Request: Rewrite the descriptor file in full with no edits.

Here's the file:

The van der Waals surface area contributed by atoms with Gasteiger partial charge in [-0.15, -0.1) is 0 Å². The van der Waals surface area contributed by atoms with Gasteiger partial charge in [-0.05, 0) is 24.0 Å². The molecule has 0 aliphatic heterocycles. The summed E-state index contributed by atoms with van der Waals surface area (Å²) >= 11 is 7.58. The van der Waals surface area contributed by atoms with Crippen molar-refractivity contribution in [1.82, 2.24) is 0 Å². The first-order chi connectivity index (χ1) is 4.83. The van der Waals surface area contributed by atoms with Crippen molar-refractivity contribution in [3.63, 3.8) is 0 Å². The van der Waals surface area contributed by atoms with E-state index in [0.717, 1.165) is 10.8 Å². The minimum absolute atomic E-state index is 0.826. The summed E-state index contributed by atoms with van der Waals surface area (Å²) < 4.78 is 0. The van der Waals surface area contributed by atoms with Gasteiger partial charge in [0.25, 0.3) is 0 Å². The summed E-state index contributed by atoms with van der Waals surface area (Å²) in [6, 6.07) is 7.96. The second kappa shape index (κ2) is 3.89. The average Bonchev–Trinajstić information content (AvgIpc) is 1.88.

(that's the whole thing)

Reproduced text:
The van der Waals surface area contributed by atoms with Gasteiger partial charge in [-0.15, -0.1) is 0 Å². The van der Waals surface area contributed by atoms with Gasteiger partial charge in [-0.05, 0) is 24.0 Å². The molecule has 0 aliphatic heterocycles. The summed E-state index contributed by atoms with van der Waals surface area (Å²) >= 11 is 7.58. The van der Waals surface area contributed by atoms with Crippen molar-refractivity contribution in [1.82, 2.24) is 0 Å². The first-order chi connectivity index (χ1) is 4.83. The van der Waals surface area contributed by atoms with Crippen molar-refractivity contribution in [3.63, 3.8) is 0 Å². The van der Waals surface area contributed by atoms with E-state index in [0.717, 1.165) is 10.8 Å². The minimum absolute atomic E-state index is 0.826. The summed E-state index contributed by atoms with van der Waals surface area (Å²) < 4.78 is 0. The van der Waals surface area contributed by atoms with Gasteiger partial charge in [0.25, 0.3) is 0 Å². The summed E-state index contributed by atoms with van der Waals surface area (Å²) in [6, 6.07) is 7.96. The second kappa shape index (κ2) is 3.89. The average Bonchev–Trinajstić information content (AvgIpc) is 1.88.